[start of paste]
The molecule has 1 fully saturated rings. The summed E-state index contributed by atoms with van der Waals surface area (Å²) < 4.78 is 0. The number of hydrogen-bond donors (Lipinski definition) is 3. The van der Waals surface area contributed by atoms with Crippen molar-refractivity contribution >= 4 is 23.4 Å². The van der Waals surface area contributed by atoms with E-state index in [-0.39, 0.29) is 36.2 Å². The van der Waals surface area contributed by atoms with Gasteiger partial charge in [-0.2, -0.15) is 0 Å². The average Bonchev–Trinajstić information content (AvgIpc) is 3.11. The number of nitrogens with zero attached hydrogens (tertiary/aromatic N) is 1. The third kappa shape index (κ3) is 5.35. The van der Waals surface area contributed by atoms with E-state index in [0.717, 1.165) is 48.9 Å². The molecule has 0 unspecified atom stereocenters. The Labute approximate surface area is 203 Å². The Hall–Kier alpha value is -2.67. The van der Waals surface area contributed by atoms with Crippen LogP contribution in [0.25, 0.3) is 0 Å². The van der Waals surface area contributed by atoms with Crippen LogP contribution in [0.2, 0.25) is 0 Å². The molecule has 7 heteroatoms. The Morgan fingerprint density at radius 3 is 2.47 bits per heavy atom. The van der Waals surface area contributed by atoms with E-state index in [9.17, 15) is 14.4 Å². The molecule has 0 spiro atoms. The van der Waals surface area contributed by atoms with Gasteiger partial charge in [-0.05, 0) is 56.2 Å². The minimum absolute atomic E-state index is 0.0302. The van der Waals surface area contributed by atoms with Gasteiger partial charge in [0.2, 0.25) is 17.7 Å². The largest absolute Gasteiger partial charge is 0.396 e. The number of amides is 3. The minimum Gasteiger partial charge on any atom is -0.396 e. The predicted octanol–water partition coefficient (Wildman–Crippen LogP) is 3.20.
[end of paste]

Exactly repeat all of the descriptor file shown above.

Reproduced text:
The molecule has 1 fully saturated rings. The summed E-state index contributed by atoms with van der Waals surface area (Å²) < 4.78 is 0. The number of hydrogen-bond donors (Lipinski definition) is 3. The van der Waals surface area contributed by atoms with Crippen molar-refractivity contribution >= 4 is 23.4 Å². The van der Waals surface area contributed by atoms with E-state index in [-0.39, 0.29) is 36.2 Å². The van der Waals surface area contributed by atoms with Gasteiger partial charge in [-0.2, -0.15) is 0 Å². The average Bonchev–Trinajstić information content (AvgIpc) is 3.11. The number of nitrogens with zero attached hydrogens (tertiary/aromatic N) is 1. The third kappa shape index (κ3) is 5.35. The van der Waals surface area contributed by atoms with E-state index in [0.717, 1.165) is 48.9 Å². The molecule has 0 unspecified atom stereocenters. The Labute approximate surface area is 203 Å². The Hall–Kier alpha value is -2.67. The van der Waals surface area contributed by atoms with Crippen LogP contribution in [0.25, 0.3) is 0 Å². The van der Waals surface area contributed by atoms with Crippen LogP contribution in [0.2, 0.25) is 0 Å². The molecule has 7 heteroatoms. The Morgan fingerprint density at radius 3 is 2.47 bits per heavy atom. The van der Waals surface area contributed by atoms with E-state index in [9.17, 15) is 14.4 Å². The molecule has 0 spiro atoms. The van der Waals surface area contributed by atoms with Gasteiger partial charge in [-0.05, 0) is 56.2 Å². The minimum absolute atomic E-state index is 0.0302. The van der Waals surface area contributed by atoms with Gasteiger partial charge in [0.2, 0.25) is 17.7 Å². The largest absolute Gasteiger partial charge is 0.396 e. The number of amides is 3. The minimum Gasteiger partial charge on any atom is -0.396 e. The predicted octanol–water partition coefficient (Wildman–Crippen LogP) is 3.20.